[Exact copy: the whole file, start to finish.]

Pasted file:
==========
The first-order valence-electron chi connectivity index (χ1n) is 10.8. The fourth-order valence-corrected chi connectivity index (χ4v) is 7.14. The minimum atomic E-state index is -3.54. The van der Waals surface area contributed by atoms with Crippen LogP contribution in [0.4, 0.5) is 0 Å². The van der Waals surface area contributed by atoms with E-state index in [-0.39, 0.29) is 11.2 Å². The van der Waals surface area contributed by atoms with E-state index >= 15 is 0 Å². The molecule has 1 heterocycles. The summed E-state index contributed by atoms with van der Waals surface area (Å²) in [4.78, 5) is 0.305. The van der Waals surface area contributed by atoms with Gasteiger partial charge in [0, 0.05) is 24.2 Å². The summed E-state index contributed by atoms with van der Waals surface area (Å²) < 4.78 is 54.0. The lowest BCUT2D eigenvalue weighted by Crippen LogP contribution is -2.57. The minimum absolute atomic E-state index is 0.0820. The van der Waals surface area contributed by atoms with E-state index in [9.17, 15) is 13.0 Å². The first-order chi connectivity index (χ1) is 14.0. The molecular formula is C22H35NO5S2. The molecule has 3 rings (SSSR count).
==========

The first-order valence-electron chi connectivity index (χ1n) is 10.8. The fourth-order valence-corrected chi connectivity index (χ4v) is 7.14. The minimum atomic E-state index is -3.54. The van der Waals surface area contributed by atoms with Crippen LogP contribution in [0.4, 0.5) is 0 Å². The van der Waals surface area contributed by atoms with E-state index in [-0.39, 0.29) is 11.2 Å². The van der Waals surface area contributed by atoms with E-state index >= 15 is 0 Å². The molecule has 1 heterocycles. The summed E-state index contributed by atoms with van der Waals surface area (Å²) in [4.78, 5) is 0.305. The van der Waals surface area contributed by atoms with Gasteiger partial charge in [0, 0.05) is 24.2 Å². The summed E-state index contributed by atoms with van der Waals surface area (Å²) < 4.78 is 54.0. The lowest BCUT2D eigenvalue weighted by Crippen LogP contribution is -2.57. The minimum absolute atomic E-state index is 0.0820. The van der Waals surface area contributed by atoms with E-state index in [9.17, 15) is 13.0 Å². The first-order chi connectivity index (χ1) is 14.0. The molecular formula is C22H35NO5S2. The molecule has 3 rings (SSSR count).